My thesis research focused on the neural mechanisms underlying the crawling locomotor behavior in the medicinal leech Hirudo verbana at the levels of the neural network and individual neuron. Crawling in the leech was studied because it possesses great flexibility in its movements but is simpler than walking, especially in vertebrates. In Chapter 2, I provided the first evidence that dopamine (DA) promotes crawling in intact but isolated CNS preparations. I verified the rhythmic activity induced by DA was authentic crawling by monitoring key crawl-related motoneurons that are active during overt crawling. I established that DA-induced bursting propagated along the CNS in a metachronal wave moving from anterior to posterior. I also showed that DA activated the full complement of both excitatory and inhibitory motoneurons in single isolated ganglia located in all regions of the CNS. These results established that each segmental division of the CNS contains a complete set of rhythm-generating elements (i.e., a 'unit burst generator') for crawling. My results, coupled with DA's ability to terminate fictive swimming (Crisp and Mesce, 2004), also elucidated the role of DA potentially acting as a chemical decision-making cue.
During complex locomotor behaviors like walking or crawling, precise timing and coordination of motoneuron activation and deactivation must occur both within and between segments, while still maintaining sufficient flexibility of the behavioral outputs. Chapter 3 investigated the mechanisms in the CNS underlying the coordination of the segmental neural oscillators for crawling. I determined that descending signals from the cephalic ganglion (i.e., brain) are necessary and sufficient for the expression and intersegmental coordination of crawling. I also determined that each segmental crawl oscillator communicates an excitatory 'crawl-like' drive to nearby oscillators, via the hemi-connectives, with the strongest communication occurring toward the posterior adjacent ganglion. Importantly, this crawl-like drive is not sufficient for generating normal intersegmental coordination. My results provide evidence that both long-distance descending and local inter-oscillator coupling contribute to crawling. This dual contribution helps to explain the inherent flexibility of crawling, and provides a foundation for understanding other dynamic locomotor behaviors across animal groups.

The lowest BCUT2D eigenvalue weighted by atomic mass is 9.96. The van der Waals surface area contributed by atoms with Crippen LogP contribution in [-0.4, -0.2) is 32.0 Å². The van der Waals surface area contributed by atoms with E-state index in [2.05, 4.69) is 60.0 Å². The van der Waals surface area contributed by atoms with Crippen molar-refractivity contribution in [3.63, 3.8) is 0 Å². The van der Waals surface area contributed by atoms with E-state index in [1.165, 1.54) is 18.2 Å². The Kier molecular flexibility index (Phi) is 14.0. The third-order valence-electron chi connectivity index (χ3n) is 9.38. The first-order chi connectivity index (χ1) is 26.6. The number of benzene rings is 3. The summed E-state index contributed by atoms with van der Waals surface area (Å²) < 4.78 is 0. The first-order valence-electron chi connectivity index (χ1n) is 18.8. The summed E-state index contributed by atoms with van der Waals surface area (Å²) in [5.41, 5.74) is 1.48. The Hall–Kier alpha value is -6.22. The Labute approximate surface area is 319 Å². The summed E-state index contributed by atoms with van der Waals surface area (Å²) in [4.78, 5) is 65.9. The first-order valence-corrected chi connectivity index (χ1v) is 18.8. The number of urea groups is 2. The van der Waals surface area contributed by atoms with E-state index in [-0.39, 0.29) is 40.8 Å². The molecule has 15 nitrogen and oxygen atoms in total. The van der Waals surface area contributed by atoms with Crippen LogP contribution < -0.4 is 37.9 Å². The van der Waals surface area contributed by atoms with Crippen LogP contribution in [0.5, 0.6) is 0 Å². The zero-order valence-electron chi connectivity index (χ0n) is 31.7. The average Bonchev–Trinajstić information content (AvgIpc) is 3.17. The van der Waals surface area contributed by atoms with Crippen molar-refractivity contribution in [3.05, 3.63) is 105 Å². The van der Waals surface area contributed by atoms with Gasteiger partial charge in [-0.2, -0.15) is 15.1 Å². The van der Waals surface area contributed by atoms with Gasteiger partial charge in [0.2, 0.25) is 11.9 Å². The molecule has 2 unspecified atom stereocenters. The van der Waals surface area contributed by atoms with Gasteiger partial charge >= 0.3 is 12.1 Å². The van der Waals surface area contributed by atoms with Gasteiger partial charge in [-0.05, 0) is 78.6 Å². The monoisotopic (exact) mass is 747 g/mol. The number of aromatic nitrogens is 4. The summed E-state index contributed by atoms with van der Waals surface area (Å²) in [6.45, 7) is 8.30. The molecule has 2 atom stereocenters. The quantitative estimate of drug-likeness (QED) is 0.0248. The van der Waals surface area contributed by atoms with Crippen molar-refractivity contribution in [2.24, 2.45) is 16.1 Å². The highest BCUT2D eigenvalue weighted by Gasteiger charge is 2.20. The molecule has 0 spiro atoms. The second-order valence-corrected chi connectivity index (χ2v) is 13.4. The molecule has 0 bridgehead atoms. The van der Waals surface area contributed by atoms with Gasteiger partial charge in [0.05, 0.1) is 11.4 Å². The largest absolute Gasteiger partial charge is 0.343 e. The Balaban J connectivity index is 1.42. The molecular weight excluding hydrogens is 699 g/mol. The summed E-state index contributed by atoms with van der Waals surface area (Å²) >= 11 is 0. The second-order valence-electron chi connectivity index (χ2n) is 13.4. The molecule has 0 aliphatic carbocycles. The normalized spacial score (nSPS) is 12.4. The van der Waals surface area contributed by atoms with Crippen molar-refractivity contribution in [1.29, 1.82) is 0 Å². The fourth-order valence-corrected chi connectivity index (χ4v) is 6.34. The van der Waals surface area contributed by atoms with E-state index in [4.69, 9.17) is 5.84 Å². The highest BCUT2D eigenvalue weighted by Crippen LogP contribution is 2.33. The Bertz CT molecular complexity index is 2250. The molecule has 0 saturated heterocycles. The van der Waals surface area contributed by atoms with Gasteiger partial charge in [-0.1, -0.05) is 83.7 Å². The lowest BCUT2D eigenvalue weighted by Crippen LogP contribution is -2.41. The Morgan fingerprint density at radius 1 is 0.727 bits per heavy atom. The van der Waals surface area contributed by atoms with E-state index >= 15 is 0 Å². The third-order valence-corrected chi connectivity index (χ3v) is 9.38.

In Chapter 4 I posed the over-arching question: What contributions can a single neuron have on controlling the behavior of an animal? To address this important question, I studied R3b-1, a long-distance projecting neuron that is bilaterally paired and located in the cephalic ganglion of the medicinal leech. I established that this interneuron has the cytoarchitecture to communicate potentially with both the left and right halves of each segmental ganglion within the CNS. I also determined that R3b-1 activity is particularly important for the expression of fictive crawling, as spiking in a single R3b-1 was determined to be both necessary and sufficient for crawling behavior. Aside from its command-like properties, R3b-1 was found to modulate the frequency of crawl-related motor outputs; furthermore, when the CNS was biased to crawl by exposure to DA, crawling became the exclusive locomotor pattern produced by R3b-1 as opposed to a mixture of crawling and swimming outputs. Although the above attributes render R3b-1 an exceptional cell, it is its ability to coordinate the segmentally-distributed crawl oscillators that makes this singular neuron so notable. To my knowledge, this cell provides the first biological example of a single command-like neuron that is also vital for the intersegmental coordination of a locomotor behavior.
During my dissertation research I made a number of discoveries that have advanced our knowledge of the underlying organization and cellular mechanisms that generate crawling in the medicinal leech. My discoveries add to an already vast corpus of information about the neural underpinnings of motor behaviors in the leech and also shed light on potential mechanisms that may generate flexible locomotion in other animals such as walking vertebrates. Ultimately, my research may advance our overall understanding of complex control schemes that govern rhythmic behaviors in general.